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McPhee and his staff did their due diligence, learned all they could and discovered no major red flags. But mainly, Theodore was the best goalie available after negotiations broke down with Cristobal Huet, who helped lead the Caps’ memorable surge to the playoffs last year. Hours after Theodore agreed to a deal with the Capitals, Huet left for Chicago.

After a shaky start, Theodore has played to mostly positive reviews from Caps management. But some of the fans, less enthused, have mockingly called him “Jose Three-or-more” since early in the season.

He was pulled from his first game, a 7-4 loss to Atlanta in the season opener, and wound up sharing the job with Brent Johnson. When Theodore injured his hip in December, the Caps temporarily called up Simeon Varlamov, the Russian phenom and their goalie of the future. But when he returned, Theodore reclaimed the No. 1 job from Johnson, who remains a fan favorite.

Before Tuesday’s game against Edmonton, Theodore had allowed just 10 goals in six games. But against the Oilers, it took less than 44 minutes for him to yield four goals in a 5-2 loss. Afterward, coach Bruce Boudreau blasted the team’s effort, and he and McPhee said at least some of the goals were not Theodore’s fault. The next night in Pittsburgh, Theodore helped the Caps beat the Penguins 6-3. He has a 15-8-1 record and a 2.94 goals-against average.

“We didn’t know him, and he didn’t know us,” Boudreau said. “There’s a learning curve - me getting used to him and him getting used to me and the team. Sometimes we forget. We look at what we perceive to be a bad game and we blow that out of proportion and think that’s the way it’s been.”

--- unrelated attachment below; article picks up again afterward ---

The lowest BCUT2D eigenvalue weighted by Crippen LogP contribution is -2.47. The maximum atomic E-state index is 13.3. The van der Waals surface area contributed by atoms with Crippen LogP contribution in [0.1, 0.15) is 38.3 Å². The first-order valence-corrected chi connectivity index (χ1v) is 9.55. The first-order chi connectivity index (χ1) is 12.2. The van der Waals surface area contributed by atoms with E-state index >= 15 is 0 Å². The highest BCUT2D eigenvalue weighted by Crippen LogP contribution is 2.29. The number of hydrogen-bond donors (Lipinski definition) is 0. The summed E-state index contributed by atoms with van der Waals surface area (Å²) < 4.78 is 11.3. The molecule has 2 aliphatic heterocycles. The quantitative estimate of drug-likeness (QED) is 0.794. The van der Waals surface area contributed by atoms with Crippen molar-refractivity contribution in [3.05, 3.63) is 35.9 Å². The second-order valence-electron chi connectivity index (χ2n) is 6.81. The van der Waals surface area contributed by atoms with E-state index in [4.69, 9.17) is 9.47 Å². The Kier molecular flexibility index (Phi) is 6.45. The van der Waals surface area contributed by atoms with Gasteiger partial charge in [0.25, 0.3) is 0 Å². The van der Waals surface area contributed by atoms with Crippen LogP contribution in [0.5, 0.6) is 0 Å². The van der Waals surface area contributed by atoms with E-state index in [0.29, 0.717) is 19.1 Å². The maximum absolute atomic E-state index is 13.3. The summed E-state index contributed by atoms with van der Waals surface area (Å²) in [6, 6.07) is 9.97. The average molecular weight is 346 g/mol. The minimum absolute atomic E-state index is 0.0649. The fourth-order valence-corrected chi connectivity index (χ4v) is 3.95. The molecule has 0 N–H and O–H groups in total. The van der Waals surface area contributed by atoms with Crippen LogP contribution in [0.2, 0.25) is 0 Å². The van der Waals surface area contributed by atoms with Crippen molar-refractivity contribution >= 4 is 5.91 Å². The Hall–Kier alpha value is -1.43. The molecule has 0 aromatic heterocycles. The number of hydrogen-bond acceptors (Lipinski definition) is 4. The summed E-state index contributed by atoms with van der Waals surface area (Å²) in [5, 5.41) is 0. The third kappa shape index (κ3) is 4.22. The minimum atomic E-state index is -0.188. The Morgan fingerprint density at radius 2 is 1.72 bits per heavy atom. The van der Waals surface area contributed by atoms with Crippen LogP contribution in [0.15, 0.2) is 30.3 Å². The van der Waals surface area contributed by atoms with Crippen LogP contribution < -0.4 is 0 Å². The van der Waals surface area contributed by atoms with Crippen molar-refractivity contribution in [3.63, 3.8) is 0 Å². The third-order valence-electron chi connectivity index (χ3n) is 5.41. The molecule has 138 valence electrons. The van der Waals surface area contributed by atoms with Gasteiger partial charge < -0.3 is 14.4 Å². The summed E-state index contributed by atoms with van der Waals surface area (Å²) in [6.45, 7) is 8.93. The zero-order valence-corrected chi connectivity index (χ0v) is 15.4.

Theodore said, “It obviously takes time to adjust. Sometimes you try to do too much. I remember the first game of the season I tried to do too much, and I put that extra pressure [on myself]. It takes a couple of games to feel comfortable and be yourself. And [Johnson] was playing well, and we were kind of splitting games, which is kind of tough to get a rhythm going. But it’s all good. It’s all part of the learning process.”

On Dec. 23, Boudreau pulled Theodore after he yielded three goals on five shots against the New York Rangers. But Johnson was fighting an injury, and Boudreau quickly put Theodore back in. The Caps won in overtime, and from that point Theodore improved.

“I think it had a profound effect,” Boudreau said.

“I had some solid games early on,” Theodore said. “But the Rangers game was definitely a turning point because being able to come back is good for your mental approach and confidence, to show everybody you’re tough enough mentally to forget about those three or four goals and make big saves when it’s a tie game in the third.”

His Montreal experience made a distinct impression on Theodore, a native of Laval, Quebec, a Montreal suburb. As a French Canadian, he was idolized when he played well. When things soured, the fans acted betrayed.

“I saw the two sides of playing in Montreal,” he said. “For most of my career, I think it was great. I had some great years there, obviously. The fans were really supportive. But when things are not going well, it’s the other way around. It’s tougher to kind of focus. There’s a lot of distractions around the game, and the last year I was there I had a really tough time because it seemed like everything was falling on my head.”

There is less pressure here, the critics more a source of motivation than a hindrance.

“People who didn’t believe in me, I like to show them wrong,” he said. “And after a while, they might change their opinion.”